Pakistan's Prime Minister Imran Khan has continued to keep his promise to allow religious tourists from India to visit the country. Following the grand opening of the Kartarpur Corridor on 9 November, Pakistan has now opened its doors to temples in Katas Raj, where about 100-200 Hindus can visit via the Wagah Border.
Wagah is 29 km from Lahore (Pakistan) and 27 km from Amritsar (India). The Hindu pilgrims will be visiting the holy shrine in the Potohar Plateau region of Pakistan’s Punjab province later this week.
The Katas Raj Temple is a complex of several Hindu temples connected to one another by walkways. The temple complex surrounds a pond named Katas which is regarded as sacred by the Hindus.
“Hindu pilgrims will cross the Wagah Border on Dec 13 and will reach Katas Raj the next day,” Evacuee Property Trust Board Deputy Secretary (ETPB) Syed Faraz Abbas told the Pakistan news daily Dawn.
Earlier this year, Prime Minister Khan highlighted Pakistan’s potential for religious tourism when a new policy of relaxing visa applications was announced.
He had spoken about opening the sleeping Buddha, the Katas Raj temples, Nankana Sahib and Kartarpur as a few of the many religious sites to be opened to visiting Buddhists, Hindus and Sikhs.
In November, Pakistan’s ruling party Pakistan Tehreek-e-Insaf announced plans to restore Hindu places of worship.
Even though the relationship between India and Pakistan hit a nadir in February 2019 — when the Pakistan based Jaish-e-Mohammed terror group claimed a suicide attack on an Indian military convoy which left over 40 Indian servicemen dead in Kashmir's Pulwama district— Pakistan has continued to entertain religious tourists from India.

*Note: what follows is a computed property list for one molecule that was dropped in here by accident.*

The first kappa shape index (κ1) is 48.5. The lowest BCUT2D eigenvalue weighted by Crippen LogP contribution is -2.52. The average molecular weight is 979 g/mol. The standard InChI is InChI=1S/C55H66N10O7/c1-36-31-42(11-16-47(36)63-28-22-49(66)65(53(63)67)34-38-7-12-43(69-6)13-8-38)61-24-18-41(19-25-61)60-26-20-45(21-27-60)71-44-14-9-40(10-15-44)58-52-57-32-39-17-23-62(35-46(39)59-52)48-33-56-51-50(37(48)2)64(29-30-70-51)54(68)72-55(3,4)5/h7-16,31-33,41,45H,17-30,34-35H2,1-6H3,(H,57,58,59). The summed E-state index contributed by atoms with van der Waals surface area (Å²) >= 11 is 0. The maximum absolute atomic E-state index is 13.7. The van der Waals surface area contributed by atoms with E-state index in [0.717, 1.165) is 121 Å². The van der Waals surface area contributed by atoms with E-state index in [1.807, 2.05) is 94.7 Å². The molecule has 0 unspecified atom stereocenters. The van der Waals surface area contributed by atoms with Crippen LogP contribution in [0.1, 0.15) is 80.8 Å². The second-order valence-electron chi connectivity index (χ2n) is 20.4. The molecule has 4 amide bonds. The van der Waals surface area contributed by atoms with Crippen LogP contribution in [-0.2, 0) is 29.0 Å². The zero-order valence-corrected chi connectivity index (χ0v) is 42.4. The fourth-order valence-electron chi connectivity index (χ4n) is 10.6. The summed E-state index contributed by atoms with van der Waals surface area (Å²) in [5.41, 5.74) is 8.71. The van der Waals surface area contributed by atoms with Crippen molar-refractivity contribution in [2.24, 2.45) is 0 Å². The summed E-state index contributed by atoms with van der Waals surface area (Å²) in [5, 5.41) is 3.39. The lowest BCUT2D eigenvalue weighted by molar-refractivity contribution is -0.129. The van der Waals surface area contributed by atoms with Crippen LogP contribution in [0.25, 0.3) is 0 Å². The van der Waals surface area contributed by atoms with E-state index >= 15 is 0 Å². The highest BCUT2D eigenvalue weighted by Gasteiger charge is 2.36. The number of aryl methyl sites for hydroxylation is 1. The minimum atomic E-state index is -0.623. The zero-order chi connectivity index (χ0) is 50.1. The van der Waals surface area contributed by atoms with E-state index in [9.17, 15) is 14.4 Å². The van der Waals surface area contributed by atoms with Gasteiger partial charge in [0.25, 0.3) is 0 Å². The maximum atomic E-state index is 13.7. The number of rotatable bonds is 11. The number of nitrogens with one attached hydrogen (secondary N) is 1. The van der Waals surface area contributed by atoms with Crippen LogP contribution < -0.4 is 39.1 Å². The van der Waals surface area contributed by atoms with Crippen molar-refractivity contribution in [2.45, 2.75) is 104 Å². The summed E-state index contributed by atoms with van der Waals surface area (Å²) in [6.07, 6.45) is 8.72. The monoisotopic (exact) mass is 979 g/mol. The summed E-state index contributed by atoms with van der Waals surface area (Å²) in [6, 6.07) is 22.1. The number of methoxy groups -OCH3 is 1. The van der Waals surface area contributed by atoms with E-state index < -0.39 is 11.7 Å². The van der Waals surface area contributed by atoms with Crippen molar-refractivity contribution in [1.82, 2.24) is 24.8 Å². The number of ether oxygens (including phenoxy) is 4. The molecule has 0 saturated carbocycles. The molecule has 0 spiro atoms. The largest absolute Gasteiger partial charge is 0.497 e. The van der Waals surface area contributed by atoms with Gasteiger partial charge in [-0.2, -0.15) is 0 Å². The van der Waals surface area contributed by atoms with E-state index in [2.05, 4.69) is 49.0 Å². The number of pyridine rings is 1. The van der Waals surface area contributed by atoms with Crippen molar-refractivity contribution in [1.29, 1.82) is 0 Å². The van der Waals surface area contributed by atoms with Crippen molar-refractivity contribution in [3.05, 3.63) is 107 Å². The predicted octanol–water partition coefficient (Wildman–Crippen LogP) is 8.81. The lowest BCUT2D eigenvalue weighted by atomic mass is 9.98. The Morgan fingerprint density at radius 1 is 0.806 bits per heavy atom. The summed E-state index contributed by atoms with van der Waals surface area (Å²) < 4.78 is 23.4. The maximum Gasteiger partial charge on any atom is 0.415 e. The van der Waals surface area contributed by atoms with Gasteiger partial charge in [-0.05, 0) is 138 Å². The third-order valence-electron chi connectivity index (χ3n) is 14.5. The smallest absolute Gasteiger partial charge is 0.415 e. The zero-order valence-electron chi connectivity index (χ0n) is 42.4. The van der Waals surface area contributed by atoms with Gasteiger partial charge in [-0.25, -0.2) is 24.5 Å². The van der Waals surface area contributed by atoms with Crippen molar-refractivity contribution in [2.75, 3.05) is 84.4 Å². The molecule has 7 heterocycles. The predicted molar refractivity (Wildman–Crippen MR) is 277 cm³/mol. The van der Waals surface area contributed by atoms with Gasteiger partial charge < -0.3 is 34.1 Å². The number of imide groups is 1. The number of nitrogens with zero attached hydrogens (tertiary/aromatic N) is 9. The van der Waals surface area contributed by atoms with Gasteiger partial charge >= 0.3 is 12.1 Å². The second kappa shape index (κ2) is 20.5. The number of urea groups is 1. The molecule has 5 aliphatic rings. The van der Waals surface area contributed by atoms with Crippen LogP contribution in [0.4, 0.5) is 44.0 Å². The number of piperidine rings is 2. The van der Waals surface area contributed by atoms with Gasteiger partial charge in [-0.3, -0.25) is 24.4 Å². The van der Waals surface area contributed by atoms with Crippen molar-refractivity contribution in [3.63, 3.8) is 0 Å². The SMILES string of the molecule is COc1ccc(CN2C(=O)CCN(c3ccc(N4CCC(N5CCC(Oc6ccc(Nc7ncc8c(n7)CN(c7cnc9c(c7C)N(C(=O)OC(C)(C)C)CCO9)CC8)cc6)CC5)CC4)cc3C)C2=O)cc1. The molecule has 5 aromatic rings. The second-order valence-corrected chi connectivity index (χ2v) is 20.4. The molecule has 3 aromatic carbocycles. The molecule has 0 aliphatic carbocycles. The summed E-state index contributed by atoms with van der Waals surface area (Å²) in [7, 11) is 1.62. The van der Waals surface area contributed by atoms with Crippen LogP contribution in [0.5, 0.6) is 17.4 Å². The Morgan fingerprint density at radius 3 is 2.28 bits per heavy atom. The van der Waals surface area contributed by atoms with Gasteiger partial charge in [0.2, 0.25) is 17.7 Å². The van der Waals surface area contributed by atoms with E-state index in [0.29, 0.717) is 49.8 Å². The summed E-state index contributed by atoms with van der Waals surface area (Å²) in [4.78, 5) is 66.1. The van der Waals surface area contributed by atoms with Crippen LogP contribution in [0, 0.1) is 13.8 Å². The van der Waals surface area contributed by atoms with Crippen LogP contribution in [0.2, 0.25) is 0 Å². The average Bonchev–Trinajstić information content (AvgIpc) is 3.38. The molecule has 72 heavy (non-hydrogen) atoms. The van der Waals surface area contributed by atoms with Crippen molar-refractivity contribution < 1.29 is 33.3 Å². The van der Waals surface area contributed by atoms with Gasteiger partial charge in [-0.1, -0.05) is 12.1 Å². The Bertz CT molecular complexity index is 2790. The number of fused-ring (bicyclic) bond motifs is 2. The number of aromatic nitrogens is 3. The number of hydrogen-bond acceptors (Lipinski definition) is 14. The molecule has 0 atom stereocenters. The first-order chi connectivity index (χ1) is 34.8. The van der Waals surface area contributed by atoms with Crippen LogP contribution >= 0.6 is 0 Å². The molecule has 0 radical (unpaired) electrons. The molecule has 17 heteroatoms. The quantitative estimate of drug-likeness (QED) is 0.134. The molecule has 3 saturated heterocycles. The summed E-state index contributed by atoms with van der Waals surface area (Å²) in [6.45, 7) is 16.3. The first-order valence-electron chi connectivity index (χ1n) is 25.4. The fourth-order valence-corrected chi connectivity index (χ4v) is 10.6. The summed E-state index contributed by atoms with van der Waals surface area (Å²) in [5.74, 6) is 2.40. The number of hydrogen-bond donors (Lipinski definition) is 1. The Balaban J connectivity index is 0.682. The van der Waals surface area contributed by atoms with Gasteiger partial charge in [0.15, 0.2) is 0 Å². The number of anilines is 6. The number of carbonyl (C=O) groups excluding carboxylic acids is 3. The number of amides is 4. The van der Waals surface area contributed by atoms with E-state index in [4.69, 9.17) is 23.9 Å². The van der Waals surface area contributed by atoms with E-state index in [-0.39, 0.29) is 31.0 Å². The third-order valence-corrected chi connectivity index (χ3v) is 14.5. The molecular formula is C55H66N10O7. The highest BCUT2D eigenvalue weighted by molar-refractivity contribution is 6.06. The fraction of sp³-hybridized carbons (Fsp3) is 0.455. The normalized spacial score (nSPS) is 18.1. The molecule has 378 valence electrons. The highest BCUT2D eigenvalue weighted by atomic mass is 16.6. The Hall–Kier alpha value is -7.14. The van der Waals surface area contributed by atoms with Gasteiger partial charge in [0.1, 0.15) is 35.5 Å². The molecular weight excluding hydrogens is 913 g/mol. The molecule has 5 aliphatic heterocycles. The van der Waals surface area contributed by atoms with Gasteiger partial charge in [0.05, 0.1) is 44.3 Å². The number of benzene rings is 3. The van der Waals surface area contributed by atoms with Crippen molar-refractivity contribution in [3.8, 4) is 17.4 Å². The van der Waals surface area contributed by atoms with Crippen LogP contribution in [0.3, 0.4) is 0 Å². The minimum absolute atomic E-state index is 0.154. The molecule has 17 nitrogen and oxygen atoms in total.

The tensions between the two countries escalated following the subsequent dogfight in February. Over the past four months, a massive deployment of forces has taken place in the western sector of India after Pakistan threatened its neighbour with retaliation in the wake of Jammu and Kashmir's special status being revoked by New Delhi.
In 2012, Pakistan’s National Database and Registration Authority had hinted the country’s contemporary Buddhist population was minuscule with 1,492 adults holding national identity cards (CNICs). The total population of Buddhists is therefore unlikely to be more than a few thousand.
Pakistan's government has authorised the Jogye Order of Korean Buddhism, South Korea’s largest Buddhist order, to establish a Buddhist temple at one of its ancient Buddhist heritage sites, a media report said recently.